UI students, mental health professionals weigh in on sports betting

College students are joining many Americans in taking part in sports betting as favorite leagues changed their stance on the issue.


Lillie Hawker

Photo illustration by Lillie Hawker.

Sam Knupp, News Reporter

The number of Americans placing bets is rising, and University of Iowa students are joining in.

According to Forbes, the number of American adults regularly betting on sports rose from 5 percent to 12 percent in 2021. Americans bet an estimated $3.1 billion over the course of March Madness.

Professional sports leagues like the NFL, NBA, NHL, and MLB, which once stood against sports betting, are now partnering with online betting companies. Online betting services spent over $700 million on TV ads in 2021, compared to $292 million in 2020.

Heidi Schmitt, UI Counseling Service staff therapist, said because the brain doesn’t finish developing until people are in their mid-20s, younger people tend to be more impulsive.

The heavy advertising on the part of sports betting companies can potentially be problematic for those with addictions who are trying to quit, Schmitt said. She added that social connections and sometimes social pressure can contribute to the reason betting is becoming more common among young people.

“Could they stop if they wanted to? Is it impacting their life in a negative way? How is it impacting their relationships? What are the financial stressors or the stress around that? I think it’s contextual for each person,” she said.

Pete Ruden, associate editor for The Action Network, a sports media company with a predominant focus on sports betting, said sports betting differs from casino games like blackjack or slots because of its unpredictability and the level of skill it involves.

“There’s so much research that goes into sports betting that I didn’t realize when I was in college,” he said, “Ever since I started working out in the real world, advanced stats and advanced analytics have kind of been my go-to’s.”

When betting on football, Ruden now looks at more advanced stats like offensive success rate instead of statistics like yards per play.

“I think it’s that kind of research, that kind of deep diving that will kind of help you,” he said.

While there are things players can do to give themselves better chances, Ruden expressed that betting successfully is still a challenge.

“Going .500 isn’t easy and you will need a 53 percent winning percentage typically to actually profit,” he said.

Data visualization by Lillian Poulsen/The Daily Iowan

Andrew Brandt, a former Green Bay Packers executive and the director of the Moorad Center for the Study of Sports Law at Villanova University, said in a Vox article that the gambling industry is searching for a younger audience.

UI third-year student Joe Wilson said he started betting when he was 18, before he was legally allowed to. Now at age 21, Wilson said he has put down around $228,000 in three years and won about $230,000, getting him net earnings of about $2,000.

“I’m wagering anywhere from $200 to $350 per day,” he said. “That’s seven days a week and on the weekends, you could probably double that amount wagered.”

Wilson mostly bets online, but also goes to the Riverside Casino two or three times per week, he said.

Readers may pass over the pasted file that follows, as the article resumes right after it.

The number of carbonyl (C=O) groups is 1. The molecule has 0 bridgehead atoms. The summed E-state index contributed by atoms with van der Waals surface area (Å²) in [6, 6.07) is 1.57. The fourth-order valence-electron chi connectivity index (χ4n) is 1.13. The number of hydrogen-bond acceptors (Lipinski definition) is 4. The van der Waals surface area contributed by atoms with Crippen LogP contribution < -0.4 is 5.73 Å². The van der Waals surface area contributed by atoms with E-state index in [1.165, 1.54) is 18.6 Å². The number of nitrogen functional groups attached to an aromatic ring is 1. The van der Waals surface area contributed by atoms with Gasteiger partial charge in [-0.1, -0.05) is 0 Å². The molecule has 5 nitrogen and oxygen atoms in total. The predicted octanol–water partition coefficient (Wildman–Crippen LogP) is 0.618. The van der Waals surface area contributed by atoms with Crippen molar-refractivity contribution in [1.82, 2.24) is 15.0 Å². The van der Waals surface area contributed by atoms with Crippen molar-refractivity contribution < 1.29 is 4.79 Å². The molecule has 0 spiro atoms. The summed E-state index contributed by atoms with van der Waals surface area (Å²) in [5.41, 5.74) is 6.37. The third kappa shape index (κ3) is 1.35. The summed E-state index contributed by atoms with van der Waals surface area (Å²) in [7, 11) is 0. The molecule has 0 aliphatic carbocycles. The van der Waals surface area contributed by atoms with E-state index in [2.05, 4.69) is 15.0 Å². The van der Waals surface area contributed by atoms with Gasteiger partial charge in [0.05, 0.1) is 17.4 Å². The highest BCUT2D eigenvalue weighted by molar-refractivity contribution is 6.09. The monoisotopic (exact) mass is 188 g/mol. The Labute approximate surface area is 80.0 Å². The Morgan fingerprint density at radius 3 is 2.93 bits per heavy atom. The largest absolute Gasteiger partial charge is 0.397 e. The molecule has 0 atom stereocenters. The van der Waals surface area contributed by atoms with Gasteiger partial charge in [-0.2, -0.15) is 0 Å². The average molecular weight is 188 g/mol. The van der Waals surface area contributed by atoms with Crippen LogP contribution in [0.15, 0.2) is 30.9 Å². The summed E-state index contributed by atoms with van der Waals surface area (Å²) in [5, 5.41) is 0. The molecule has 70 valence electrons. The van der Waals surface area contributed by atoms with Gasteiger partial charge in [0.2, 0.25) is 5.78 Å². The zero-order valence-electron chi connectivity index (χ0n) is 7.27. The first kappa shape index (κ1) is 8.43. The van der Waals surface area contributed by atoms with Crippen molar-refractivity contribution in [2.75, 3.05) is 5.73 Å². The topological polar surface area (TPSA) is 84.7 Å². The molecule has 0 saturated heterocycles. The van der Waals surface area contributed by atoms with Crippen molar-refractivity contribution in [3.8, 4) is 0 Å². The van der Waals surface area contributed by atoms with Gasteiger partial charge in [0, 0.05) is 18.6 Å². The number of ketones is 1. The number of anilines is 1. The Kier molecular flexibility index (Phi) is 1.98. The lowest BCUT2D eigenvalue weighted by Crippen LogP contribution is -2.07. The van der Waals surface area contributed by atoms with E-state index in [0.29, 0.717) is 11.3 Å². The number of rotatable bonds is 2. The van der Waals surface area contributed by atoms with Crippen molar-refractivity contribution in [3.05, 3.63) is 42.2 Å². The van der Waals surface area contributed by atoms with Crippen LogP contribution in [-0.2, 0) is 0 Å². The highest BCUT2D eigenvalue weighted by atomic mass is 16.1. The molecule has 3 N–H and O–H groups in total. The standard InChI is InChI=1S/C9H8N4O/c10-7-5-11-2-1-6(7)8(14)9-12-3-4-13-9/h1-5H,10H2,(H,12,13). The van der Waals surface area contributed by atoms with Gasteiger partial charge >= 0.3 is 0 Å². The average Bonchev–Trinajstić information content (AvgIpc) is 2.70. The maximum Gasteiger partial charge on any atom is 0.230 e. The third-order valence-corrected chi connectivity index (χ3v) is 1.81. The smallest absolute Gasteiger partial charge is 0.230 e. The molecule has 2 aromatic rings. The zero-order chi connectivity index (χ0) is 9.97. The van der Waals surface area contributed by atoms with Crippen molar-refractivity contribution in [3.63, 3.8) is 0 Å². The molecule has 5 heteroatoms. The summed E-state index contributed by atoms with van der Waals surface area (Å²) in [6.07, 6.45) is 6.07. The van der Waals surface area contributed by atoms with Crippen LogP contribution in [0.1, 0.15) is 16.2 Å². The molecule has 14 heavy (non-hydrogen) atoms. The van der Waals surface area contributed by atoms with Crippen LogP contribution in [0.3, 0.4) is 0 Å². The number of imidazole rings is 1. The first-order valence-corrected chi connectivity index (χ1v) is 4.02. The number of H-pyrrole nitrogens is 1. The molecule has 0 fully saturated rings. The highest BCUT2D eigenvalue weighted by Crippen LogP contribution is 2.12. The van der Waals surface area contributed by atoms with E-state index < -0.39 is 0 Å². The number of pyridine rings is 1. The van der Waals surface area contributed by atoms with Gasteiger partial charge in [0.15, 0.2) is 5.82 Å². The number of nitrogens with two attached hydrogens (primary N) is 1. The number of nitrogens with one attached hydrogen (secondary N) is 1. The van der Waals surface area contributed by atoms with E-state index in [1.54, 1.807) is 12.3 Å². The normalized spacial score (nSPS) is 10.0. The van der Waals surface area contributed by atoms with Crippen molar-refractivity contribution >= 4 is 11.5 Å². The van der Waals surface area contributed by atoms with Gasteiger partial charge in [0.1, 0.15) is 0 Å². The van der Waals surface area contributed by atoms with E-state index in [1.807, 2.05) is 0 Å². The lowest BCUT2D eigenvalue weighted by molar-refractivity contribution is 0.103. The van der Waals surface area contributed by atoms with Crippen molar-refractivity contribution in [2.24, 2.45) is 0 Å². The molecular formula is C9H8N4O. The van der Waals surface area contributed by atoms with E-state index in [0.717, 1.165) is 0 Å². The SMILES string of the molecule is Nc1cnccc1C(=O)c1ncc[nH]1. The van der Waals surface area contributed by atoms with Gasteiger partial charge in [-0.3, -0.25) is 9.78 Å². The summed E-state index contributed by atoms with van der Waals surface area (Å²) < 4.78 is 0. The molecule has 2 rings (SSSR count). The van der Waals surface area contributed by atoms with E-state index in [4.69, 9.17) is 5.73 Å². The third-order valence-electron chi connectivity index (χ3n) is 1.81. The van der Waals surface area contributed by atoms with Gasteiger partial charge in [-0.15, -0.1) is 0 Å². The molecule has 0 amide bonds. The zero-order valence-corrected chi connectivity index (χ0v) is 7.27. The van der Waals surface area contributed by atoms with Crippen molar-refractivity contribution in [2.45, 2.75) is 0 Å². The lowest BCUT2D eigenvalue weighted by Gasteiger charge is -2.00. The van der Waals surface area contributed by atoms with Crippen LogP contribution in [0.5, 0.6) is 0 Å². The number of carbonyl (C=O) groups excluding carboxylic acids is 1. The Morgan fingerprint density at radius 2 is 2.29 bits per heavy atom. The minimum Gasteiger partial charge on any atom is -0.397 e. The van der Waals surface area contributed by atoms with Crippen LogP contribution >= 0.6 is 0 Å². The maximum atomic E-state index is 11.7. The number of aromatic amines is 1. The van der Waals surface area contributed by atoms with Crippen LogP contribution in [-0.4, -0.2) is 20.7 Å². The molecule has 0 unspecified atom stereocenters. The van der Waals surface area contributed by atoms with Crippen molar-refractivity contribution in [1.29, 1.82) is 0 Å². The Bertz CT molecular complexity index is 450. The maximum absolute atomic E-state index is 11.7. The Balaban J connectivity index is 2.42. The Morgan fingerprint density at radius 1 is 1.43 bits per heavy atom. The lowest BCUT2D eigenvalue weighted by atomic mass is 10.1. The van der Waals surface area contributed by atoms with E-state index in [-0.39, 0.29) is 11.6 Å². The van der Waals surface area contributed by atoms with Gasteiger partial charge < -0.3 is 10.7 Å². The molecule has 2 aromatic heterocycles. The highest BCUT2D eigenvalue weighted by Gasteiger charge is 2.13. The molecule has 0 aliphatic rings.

He started out mostly betting on the NFL, NBA, MLB, and NHL. When the pandemic started, he turned to e-sports, along with sports being played abroad like cricket and ping pong.

Now, he said he bets mostly on college football and college basketball, citing that college sports are where the most money can be made.

Wilson said his betting tendencies have hindered his finances at times, but not to an extreme level. He said there have been instances where he’s needed to borrow money from friends and vice versa, along with times where he’s had to limit his grocery budget.

On the other side of the coin, Wilson said there have been good weeks in which his betting has allowed him to go out to eat a couple of extra times or get another drink at a bar.

While Wilson enjoys betting, he understands the risks involved and what it can do to people in terms of addictions and financial struggles.

“There’s no doubt that more people lose than they win,” he said. “Every book is very, very profitable. And I would say that you are set up to lose. There’s very, very few long-term profitable sports gamblers.”

Data visualization by Lillian Poulsen/The Daily Iowan

Wilson said as he’s matured, he’s gotten better at taking breaks from betting.

“I know for a fact I could stop,” he said. “I have that kind of willpower. But … I would never want to stop. Even if you have as little as a dime off the ground on a game, it makes it that much more entertaining and easy to engage with.”

Jacob Bruss, a fourth-year student at Iowa State University, said he got into sports betting in fall 2021 because of a promotion that would award money to both him and the friend who recommended the app to him.

Bruss said he doesn’t bet often and seldom puts down more than $5. The most he’s made off a single bet is $200, he said, which he won from a Buccaneers game this past season.

“I personally do it more as a communal thing,” he said. “I think it adds a little bit more enjoyment to watching the game with people.”

Editor’s Note: Pete Ruden previously worked for The Daily Iowan when he was a student at the University of Iowa.

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